Globe staffer Aruna Dutt is ready to upgrade her hand-me-down furniture for purchases that last. In this new shopping series, she asks experts to help her make buying decisions that are worth the investment.
When it comes to choosing accent chairs, confidence is everything for interior designer Jackie Kai Ellis.
“Design is an expression of how a person sees their space and it doesn’t matter what anyone else thinks,” says Ellis, a multihyphenate creative director, pastry chef and author.
Ellis quit her design firm job more than a decade ago to study pastry-making in Paris, eventually opening award-winning Vancouver pâtisserie Beaucoup Bakery & Café in 2012. Her bestselling book, The Measure of My Powers: A Memoir of Food, Misery, and Paris, details how she fell in love with the city, which she couldn’t stay away from for long. She now splits her life between Vancouver and Paris, where she renovated her dream Parisian space, Apartment Lafayette, renting it out for stays and photo shoots immersed in classic contemporary design.
Ellis loves using accent chairs as a “decorating device” and for a variety of functional purposes, whether as a tool to draw the eye and add freshness to a room or as a lounge chair in which to relax and drink your coffee on Sunday mornings. “They’re good at multitasking,” she says. But having recently moved to a bigger home, Ellis knows the struggle of buying new furniture while keeping a budget in mind. Here are her tips for finding what is aesthetically pleasing and functional for your space.
Don’t sacrifice comfort for style: “I commend people who are so committed to design that they choose uncomfortable things, but I don’t want to throw my space away. It’s better to have something functional that you hate to look at than something that you’ll never use.”
Only buy what you have room for: Having one chair in a smaller space, or two matching ones in a bigger space is tried and true, says Ellis. “One thing I don’t love is when you have a chair that is an unconsidered choice but takes up so much space in a room, and you don’t love it but it is now the focal point.”
For a small space: An accent chair isn’t the right way to maximize seating. “You’re better off getting a sectional, and using an ottoman as your coffee table.”
Use chairs as a pop of colour: “If you have a colour that’s dotted around the room, accent chairs are a great way to make a statement without painting.”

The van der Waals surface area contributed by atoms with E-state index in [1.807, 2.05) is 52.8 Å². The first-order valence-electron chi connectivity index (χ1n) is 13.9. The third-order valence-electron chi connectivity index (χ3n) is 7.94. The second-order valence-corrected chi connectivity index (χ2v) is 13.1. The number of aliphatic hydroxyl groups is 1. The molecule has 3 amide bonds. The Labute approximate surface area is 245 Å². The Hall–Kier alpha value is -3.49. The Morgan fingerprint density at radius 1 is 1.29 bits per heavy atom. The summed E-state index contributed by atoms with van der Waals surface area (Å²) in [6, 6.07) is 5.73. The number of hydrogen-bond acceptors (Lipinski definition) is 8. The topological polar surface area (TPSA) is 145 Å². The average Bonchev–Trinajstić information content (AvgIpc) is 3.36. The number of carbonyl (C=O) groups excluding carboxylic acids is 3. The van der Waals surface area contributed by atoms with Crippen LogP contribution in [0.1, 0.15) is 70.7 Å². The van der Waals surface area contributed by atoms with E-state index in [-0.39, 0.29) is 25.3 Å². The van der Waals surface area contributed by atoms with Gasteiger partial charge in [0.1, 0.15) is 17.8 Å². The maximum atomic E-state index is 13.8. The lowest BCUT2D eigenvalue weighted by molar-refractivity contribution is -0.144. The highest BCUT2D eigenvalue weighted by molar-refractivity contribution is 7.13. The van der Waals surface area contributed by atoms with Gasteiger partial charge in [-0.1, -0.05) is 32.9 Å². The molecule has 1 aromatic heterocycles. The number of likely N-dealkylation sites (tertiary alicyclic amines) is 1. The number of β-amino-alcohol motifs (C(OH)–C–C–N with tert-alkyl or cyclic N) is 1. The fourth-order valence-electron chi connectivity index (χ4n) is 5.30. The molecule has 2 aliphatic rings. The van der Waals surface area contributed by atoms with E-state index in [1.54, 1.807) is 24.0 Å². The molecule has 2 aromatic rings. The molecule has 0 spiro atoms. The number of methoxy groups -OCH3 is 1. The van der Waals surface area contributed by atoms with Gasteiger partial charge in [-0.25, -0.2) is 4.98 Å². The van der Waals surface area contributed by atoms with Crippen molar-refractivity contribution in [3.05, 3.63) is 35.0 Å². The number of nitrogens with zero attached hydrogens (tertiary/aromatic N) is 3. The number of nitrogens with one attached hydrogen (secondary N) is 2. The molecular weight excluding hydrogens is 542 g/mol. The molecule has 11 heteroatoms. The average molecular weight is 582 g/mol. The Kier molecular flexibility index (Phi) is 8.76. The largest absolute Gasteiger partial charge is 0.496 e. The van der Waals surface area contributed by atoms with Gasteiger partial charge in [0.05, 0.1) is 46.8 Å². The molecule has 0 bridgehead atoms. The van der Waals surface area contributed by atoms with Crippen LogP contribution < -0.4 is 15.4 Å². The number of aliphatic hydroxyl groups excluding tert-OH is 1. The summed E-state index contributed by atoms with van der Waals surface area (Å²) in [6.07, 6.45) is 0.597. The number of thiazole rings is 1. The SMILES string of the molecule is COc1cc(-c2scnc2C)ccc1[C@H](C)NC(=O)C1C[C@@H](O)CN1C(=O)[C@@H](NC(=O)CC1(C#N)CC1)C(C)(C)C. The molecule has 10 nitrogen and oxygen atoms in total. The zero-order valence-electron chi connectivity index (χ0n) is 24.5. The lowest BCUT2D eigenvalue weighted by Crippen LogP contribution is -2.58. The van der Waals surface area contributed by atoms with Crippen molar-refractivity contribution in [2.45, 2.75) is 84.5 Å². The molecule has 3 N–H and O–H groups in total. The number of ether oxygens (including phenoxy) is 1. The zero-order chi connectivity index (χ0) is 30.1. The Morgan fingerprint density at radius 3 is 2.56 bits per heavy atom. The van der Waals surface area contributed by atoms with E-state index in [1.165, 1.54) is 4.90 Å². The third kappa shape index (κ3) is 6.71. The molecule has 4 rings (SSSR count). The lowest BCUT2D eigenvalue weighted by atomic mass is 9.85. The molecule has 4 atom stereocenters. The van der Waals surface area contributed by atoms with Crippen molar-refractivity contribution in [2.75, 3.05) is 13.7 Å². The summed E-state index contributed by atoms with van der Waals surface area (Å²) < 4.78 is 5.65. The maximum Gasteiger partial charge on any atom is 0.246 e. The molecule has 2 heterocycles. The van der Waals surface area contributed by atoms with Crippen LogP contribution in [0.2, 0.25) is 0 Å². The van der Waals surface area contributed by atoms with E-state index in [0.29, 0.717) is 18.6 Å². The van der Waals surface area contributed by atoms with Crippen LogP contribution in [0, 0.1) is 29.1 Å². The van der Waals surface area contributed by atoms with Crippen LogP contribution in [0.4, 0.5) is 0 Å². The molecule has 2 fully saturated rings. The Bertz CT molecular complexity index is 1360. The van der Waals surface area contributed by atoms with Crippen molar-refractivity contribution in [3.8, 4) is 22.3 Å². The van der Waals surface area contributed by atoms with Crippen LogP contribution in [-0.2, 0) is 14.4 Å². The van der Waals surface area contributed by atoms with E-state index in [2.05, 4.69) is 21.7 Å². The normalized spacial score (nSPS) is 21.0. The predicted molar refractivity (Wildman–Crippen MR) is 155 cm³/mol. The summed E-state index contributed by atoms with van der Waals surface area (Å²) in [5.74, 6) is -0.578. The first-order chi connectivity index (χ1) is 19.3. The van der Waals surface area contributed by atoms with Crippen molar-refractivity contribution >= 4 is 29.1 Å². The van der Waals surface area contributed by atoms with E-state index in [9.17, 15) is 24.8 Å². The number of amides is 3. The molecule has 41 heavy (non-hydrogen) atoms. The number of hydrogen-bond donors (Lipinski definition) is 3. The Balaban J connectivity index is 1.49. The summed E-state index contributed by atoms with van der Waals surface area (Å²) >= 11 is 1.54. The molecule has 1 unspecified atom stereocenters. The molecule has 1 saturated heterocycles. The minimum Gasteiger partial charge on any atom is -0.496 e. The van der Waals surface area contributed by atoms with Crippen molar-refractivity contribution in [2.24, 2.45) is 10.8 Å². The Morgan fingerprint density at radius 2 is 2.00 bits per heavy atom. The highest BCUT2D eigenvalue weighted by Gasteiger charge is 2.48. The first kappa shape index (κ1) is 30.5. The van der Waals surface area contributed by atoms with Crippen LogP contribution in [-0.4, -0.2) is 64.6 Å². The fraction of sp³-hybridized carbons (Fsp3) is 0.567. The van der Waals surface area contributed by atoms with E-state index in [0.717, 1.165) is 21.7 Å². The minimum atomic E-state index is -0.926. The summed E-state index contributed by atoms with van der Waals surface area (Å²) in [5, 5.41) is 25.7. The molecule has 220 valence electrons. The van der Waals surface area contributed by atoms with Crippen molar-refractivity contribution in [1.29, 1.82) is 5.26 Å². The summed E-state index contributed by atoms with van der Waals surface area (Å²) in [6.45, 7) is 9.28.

Big, small or no arms? “I would ask how much do the chair’s arms cut me off from the spaces around it. When something cuts you off it can make you feel cozy, but if it has very big arms, that becomes a block and cuts a visual flow from that space to the rest. Sometimes that’s not what we want in our daily lives, especially if the space is meant for gathering with people.”
Be mindful of location: Never place an accent chair in a spot where you’re never going to sit in it, or “where you feel like the bad kid in class,” says Ellis.
What are the best materials? Texture matters: “I go towards natural materials. There are great synthetics that feel like linen or cotton, and feel alive in some way, or synthetic woods or non-animal leathers, but I stay away from vinyl or latex.”
Where to buy: “Before I go to designer shops, the first place I look is second-hand. Especially if thinking about longevity, vintage pieces have already stood the test of time, and have a classic style that has always been beautiful and will continue to be. Try to find pieces that have good construction, don’t have veneers, that are solid wood, and don’t let fading upholstery deter you. Look at things that can be easily reupholstered.”
Here are Ellis’s picks for three price-points.
The budget chair
Cat’s Pajamas lounge chair, $550 at BLU Dot (bludot.com)
“Though it comes in many colour options, the combination of this tomato-orange, powder blue and men’s suit navy is sharp and eye-catching. The geometric design lends itself well to modern spaces in want of a pop of boldness,” says Ellis.
Best bang for buck chair
Nova lounge chair, $956 at Rove Concepts (roveconcepts.com)
“This is a perfect pint-sized lounger that feels like a chic design hotel lounge piece. It would be ideal for apartments while keeping the cushioned comfort of a larger lounger,” says Ellis.
The splurge chair
Herman Miller Eames molded fibreglass armchair, $1,058 at Gabriel Ross (grshop.com)
“This is a classic design that goes in and out of trends but never out of style,” says Ellis. “It’s an investment piece that will last the test of time, carried from home to home as we evolve our own personal styles. The resale values of these chairs are also very good, in case we change our minds.”